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Feb 06, 2018
Analyzing Text Complexity to Plan for Instruction
Protocol adapted from
CCSSO Navigating Text Complexity: Take It for a Spin
1. Closely read and annotate the text.
2. Obtain a quantitative measure using theupdated text complexity grade bands and associated reading ranges for Common Core.
3. Analyze the qualitative features of the text with the support of theQualitative Rubric for Literary and Informational Texts.Be sure to look back at your annotations to the text to help.
4. Using your professional judgment, evaluate theReader and Task Considerationsfor this text. Note particular challenges the text may pose, and offer ideas for supporting all students in accessing the text. Reference the CCSSO Guiding Questions for Reader and Task Considerations.
Please also use the following for reference:
1. CCSSO Guidelines for Text Complexity Analysis and
2. The Standards Grade-Specific Text Complexity Demands from Appendix A of the ELA & Literacy CCSS.
Guidelines for Text Complexity Analysis
When planning instruction for the Common Core State Standards, it is important to select texts that provide students with the opportunities to meet the complexity expectations of the Common Core State Standards outlined in each grade by Reading Standard 10.
Text Complexity Analysis Process:
1. First, determine the quantitative measure to place a text in a grade-level band.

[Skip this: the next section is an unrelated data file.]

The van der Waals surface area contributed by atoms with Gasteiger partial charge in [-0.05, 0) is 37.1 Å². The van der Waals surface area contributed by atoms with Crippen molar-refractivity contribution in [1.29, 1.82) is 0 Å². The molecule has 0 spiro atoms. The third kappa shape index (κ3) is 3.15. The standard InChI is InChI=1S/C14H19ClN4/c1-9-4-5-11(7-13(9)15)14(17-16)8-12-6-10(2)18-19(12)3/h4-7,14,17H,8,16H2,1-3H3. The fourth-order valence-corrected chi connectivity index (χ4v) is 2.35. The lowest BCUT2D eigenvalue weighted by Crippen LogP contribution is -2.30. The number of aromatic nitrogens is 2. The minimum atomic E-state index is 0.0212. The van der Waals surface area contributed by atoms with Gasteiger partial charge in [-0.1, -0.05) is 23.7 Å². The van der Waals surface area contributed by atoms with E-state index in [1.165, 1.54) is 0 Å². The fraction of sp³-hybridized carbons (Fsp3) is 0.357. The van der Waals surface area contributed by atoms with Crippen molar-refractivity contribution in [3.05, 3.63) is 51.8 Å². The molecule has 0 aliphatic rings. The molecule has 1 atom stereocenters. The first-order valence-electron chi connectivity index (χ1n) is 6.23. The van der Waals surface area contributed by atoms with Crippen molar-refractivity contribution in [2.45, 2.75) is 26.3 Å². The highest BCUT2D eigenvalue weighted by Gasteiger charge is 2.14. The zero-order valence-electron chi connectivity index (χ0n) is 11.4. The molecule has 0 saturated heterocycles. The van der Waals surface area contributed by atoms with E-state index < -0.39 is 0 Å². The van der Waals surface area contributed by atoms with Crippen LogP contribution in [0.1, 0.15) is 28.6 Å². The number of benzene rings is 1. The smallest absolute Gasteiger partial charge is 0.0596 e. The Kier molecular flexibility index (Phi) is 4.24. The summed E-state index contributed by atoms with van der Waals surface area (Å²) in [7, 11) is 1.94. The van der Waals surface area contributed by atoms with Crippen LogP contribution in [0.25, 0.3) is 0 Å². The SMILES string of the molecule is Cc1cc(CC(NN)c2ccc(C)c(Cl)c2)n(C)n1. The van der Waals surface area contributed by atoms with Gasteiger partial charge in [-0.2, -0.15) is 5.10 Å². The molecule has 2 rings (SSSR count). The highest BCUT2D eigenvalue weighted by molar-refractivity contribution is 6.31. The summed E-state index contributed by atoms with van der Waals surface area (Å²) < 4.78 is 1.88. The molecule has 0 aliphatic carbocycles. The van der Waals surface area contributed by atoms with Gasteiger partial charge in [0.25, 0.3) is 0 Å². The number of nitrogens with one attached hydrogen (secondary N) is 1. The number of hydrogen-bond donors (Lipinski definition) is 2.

Quantitative tools measure dimensions of text complexity such as word frequency, sentence length, and text cohesion that can be analyzed by a computer and are difficult for a human reader to evaluate. Use one of the quantitative tools in the Short Guide to Quantitative Tools to obtain a quantitative measure for the text. These tools produce a score that correlates to a grade band:
2. Then, using your professional judgment, perform a qualitative analysis of text complexity to situate a text within a specific grade band.
Qualitative tools measure such features of text complexity as text structure, language clarity and conventions, knowledge demands, and levels of meaning and purpose that cannot be measured by computers and must be evaluated by educators.
(1) Structure. Texts of low complexity tend to have simple, well-marked, and conventional structures, whereas texts of high complexity tend to have complex, implicit, and (in literary texts) unconventional structures. Simple literary texts tend to relate events in chronological order, while complex literary texts make more frequent use of flashbacks, flash-forwards, multiple points of view and other manipulations of time and sequence. Simple informational texts are likely not to deviate from the conventions of common genres and subgenres, while complex informational texts might if they are conforming to the norms and conventions of a specific discipline or if they contain a variety of structures (as an academic textbook or history book might). Graphics tend to be simple and either unnecessary or merely supplementary to the meaning of texts of low complexity, whereas texts of high complexity tend to have similarly complex graphics that provide an independent source of information and are essential to understanding a text. (Note that many books for the youngest students rely heavily on graphics to convey meaning and are an exception to the above generalization.)